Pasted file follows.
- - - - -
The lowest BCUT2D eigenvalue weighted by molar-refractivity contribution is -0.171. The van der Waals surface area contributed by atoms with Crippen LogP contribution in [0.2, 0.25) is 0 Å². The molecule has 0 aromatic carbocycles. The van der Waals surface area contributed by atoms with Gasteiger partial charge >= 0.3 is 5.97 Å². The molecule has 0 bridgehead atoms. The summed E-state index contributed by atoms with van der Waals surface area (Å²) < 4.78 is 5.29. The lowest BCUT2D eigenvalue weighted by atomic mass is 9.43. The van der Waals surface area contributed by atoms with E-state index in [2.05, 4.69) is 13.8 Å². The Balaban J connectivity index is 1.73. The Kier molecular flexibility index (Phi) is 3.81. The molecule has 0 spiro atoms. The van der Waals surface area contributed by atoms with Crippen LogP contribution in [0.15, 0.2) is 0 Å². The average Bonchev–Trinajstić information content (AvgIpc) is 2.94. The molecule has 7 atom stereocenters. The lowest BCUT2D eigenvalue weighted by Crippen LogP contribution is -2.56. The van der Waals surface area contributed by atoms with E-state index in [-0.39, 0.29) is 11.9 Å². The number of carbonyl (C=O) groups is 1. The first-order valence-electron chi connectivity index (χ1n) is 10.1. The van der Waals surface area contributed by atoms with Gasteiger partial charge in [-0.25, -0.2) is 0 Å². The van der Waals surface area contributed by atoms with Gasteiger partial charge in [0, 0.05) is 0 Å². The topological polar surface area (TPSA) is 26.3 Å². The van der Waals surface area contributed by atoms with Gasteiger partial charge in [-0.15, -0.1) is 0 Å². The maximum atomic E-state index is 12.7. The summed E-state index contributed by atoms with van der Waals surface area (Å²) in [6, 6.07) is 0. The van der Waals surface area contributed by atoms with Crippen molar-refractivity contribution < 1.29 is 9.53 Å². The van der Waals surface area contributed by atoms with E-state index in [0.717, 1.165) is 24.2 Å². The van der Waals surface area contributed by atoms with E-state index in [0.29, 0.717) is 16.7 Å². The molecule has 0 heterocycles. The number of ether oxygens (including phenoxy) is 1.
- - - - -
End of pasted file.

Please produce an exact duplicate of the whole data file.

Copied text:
The lowest BCUT2D eigenvalue weighted by molar-refractivity contribution is -0.171. The van der Waals surface area contributed by atoms with Crippen LogP contribution in [0.2, 0.25) is 0 Å². The molecule has 0 aromatic carbocycles. The van der Waals surface area contributed by atoms with Gasteiger partial charge >= 0.3 is 5.97 Å². The molecule has 0 bridgehead atoms. The summed E-state index contributed by atoms with van der Waals surface area (Å²) < 4.78 is 5.29. The lowest BCUT2D eigenvalue weighted by atomic mass is 9.43. The van der Waals surface area contributed by atoms with E-state index in [2.05, 4.69) is 13.8 Å². The Balaban J connectivity index is 1.73. The Kier molecular flexibility index (Phi) is 3.81. The molecule has 0 spiro atoms. The van der Waals surface area contributed by atoms with Crippen LogP contribution in [0.15, 0.2) is 0 Å². The average Bonchev–Trinajstić information content (AvgIpc) is 2.94. The molecule has 7 atom stereocenters. The lowest BCUT2D eigenvalue weighted by Crippen LogP contribution is -2.56. The van der Waals surface area contributed by atoms with E-state index in [-0.39, 0.29) is 11.9 Å². The number of carbonyl (C=O) groups is 1. The first-order valence-electron chi connectivity index (χ1n) is 10.1. The van der Waals surface area contributed by atoms with Gasteiger partial charge in [-0.25, -0.2) is 0 Å². The van der Waals surface area contributed by atoms with Gasteiger partial charge in [0, 0.05) is 0 Å². The topological polar surface area (TPSA) is 26.3 Å². The van der Waals surface area contributed by atoms with Gasteiger partial charge in [-0.15, -0.1) is 0 Å². The maximum atomic E-state index is 12.7. The summed E-state index contributed by atoms with van der Waals surface area (Å²) in [6, 6.07) is 0. The van der Waals surface area contributed by atoms with Crippen molar-refractivity contribution < 1.29 is 9.53 Å². The van der Waals surface area contributed by atoms with E-state index in [0.717, 1.165) is 24.2 Å². The van der Waals surface area contributed by atoms with E-state index in [0.29, 0.717) is 16.7 Å². The molecule has 0 heterocycles. The number of ether oxygens (including phenoxy) is 1.